Ancient Skies

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Ancient Skies

The stars have guided human actions for thousands of years. Farmers used the stars to tell them when to plant and harvest crops. And kings and queens used them to pick the best times for wars, coronations, weddings, and other big events. So it was important to find the right spot for watching the stars. Often, that meant building an observatory — a structure with a clear view of the night sky.

An example is Cheomseongdae — a name that means “star-gazing platform,” in South Korea. It’s the oldest-known surviving observatory in eastern Asia, dating back almost 1400 years.

The observatory is a 30-foot tower made from granite blocks. The tower is shaped like an old milk bottle — wider at the base than at the top. A wider tier sits atop it. Seen from above, that tier forms an Asian character for the word “well.”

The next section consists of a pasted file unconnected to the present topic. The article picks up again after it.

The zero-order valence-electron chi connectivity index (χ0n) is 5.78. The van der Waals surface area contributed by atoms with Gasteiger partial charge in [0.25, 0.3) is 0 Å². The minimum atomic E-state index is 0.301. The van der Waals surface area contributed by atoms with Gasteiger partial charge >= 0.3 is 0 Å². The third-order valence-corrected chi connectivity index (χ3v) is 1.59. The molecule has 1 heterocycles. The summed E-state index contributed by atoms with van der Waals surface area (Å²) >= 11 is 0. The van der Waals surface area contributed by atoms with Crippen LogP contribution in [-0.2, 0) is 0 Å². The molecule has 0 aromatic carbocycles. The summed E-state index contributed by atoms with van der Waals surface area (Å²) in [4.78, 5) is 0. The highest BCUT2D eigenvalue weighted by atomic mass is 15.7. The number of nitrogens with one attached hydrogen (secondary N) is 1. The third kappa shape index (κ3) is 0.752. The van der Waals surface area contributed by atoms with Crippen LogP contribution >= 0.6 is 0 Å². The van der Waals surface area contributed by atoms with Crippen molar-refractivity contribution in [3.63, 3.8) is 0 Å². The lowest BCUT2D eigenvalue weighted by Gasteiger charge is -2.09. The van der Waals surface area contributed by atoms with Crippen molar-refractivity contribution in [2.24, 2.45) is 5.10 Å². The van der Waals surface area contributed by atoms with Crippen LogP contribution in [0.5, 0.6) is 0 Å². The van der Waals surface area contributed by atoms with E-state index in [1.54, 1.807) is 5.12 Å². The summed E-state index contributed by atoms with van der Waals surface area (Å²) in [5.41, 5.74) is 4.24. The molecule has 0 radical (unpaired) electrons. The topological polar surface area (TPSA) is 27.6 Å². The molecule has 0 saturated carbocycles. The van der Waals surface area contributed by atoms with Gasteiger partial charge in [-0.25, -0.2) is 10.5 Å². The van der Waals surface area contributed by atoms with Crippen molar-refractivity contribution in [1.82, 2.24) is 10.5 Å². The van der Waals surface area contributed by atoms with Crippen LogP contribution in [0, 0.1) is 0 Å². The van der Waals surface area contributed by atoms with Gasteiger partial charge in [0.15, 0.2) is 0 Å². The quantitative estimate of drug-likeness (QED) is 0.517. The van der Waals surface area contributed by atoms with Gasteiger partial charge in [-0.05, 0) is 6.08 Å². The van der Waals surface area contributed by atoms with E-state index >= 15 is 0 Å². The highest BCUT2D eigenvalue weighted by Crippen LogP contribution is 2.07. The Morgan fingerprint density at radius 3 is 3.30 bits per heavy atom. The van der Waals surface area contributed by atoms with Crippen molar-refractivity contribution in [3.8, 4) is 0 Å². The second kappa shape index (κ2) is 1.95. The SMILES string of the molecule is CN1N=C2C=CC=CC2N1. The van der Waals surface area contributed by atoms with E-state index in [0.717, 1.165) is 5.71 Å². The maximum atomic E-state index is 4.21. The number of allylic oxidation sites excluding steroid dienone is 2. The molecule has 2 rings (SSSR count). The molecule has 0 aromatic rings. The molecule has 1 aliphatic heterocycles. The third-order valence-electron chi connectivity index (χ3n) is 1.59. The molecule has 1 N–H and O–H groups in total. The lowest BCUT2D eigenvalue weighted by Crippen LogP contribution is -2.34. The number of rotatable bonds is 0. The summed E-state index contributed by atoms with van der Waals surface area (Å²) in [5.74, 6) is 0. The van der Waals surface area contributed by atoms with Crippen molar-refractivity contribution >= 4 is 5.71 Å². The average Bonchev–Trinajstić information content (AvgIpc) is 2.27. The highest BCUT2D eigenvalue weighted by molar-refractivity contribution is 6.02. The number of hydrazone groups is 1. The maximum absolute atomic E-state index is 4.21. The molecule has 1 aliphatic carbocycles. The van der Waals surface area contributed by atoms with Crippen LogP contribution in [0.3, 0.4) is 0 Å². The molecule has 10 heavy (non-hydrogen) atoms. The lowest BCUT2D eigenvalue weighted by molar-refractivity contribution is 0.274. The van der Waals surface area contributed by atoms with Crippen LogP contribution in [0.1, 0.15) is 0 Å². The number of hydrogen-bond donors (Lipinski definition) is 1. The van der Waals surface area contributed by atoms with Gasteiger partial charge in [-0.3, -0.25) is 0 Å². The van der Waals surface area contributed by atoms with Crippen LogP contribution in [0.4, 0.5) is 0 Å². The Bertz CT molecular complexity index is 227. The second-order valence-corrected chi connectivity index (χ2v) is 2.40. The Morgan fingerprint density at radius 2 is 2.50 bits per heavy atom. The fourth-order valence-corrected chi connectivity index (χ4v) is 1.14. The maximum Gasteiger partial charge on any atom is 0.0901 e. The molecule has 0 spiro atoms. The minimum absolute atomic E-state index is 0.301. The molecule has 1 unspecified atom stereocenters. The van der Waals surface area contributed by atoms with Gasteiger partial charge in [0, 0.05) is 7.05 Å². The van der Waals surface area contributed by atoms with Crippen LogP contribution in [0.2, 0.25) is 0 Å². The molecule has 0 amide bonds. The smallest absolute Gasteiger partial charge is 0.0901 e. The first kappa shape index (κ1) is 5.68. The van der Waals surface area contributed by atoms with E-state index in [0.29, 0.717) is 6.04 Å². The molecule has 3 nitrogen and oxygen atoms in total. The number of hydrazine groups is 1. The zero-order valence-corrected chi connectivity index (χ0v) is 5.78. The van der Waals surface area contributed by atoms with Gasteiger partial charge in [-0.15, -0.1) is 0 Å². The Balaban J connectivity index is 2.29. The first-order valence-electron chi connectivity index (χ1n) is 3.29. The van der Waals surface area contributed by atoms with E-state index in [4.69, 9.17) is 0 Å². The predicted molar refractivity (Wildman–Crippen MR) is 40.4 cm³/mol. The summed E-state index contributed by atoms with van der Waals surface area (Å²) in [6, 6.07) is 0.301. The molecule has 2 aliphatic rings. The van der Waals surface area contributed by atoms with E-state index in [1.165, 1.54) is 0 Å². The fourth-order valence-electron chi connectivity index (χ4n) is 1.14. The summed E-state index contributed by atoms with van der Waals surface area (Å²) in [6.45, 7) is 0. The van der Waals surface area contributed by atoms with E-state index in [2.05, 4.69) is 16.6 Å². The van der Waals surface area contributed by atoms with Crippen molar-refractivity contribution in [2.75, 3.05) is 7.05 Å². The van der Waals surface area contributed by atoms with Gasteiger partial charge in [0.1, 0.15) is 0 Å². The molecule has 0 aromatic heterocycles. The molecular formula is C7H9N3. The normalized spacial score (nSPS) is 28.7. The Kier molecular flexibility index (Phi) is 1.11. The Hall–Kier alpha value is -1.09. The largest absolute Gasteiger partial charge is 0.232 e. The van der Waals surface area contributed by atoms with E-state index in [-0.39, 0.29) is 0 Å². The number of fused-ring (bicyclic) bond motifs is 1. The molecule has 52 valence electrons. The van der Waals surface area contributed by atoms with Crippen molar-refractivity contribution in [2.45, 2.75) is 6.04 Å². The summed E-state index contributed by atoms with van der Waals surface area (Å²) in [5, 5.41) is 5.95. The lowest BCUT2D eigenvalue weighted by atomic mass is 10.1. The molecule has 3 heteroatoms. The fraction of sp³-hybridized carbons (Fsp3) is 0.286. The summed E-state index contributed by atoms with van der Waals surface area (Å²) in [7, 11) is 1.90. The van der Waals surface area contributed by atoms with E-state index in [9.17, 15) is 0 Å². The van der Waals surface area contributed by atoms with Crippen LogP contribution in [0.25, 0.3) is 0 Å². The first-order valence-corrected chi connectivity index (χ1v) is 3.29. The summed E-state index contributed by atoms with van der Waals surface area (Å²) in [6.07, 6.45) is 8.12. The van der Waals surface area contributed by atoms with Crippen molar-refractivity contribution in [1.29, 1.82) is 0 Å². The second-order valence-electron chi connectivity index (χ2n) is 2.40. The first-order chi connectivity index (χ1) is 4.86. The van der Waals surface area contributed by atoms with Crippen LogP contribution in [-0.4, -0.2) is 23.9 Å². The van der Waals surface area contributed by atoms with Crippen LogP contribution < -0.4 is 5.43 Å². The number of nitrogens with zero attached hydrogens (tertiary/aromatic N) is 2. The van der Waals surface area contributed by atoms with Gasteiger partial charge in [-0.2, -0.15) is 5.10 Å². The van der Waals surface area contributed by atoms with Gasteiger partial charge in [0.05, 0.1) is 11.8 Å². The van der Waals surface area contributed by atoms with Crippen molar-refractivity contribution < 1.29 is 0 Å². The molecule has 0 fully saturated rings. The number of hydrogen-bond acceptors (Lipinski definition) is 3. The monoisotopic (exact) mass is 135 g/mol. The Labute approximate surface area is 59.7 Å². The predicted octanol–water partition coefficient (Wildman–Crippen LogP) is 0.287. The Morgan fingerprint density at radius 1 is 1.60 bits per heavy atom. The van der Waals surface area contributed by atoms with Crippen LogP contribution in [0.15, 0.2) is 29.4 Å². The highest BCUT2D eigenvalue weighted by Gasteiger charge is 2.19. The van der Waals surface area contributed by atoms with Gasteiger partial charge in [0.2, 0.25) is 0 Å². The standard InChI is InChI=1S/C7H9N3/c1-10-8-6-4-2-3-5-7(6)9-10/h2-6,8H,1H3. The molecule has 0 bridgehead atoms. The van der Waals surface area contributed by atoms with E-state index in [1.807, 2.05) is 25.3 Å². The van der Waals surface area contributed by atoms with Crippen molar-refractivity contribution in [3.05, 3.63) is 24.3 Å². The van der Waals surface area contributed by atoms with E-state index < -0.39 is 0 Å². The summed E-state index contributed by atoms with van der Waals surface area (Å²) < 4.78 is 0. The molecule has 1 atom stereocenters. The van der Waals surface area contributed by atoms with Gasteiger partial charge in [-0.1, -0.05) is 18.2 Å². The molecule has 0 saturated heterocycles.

The tower consists of 365 blocks — one for each day of the year. The entire structure consists of 30 tiers — the number of days in a lunar month. And its base consists of 12 stones — perhaps representing the number of months in a year.

No one is sure just how Cheomseongdae was used to watch the stars. There’s a window half way up the tower. An observer might have climbed to the window on a ladder, then climbed a ladder on the inside to reach the top. From that high perch, the observer could watch the stars, Sun, Moon, and planets — perhaps using them to help guide the people of ancient Korea.

Script by Damond Benningfield

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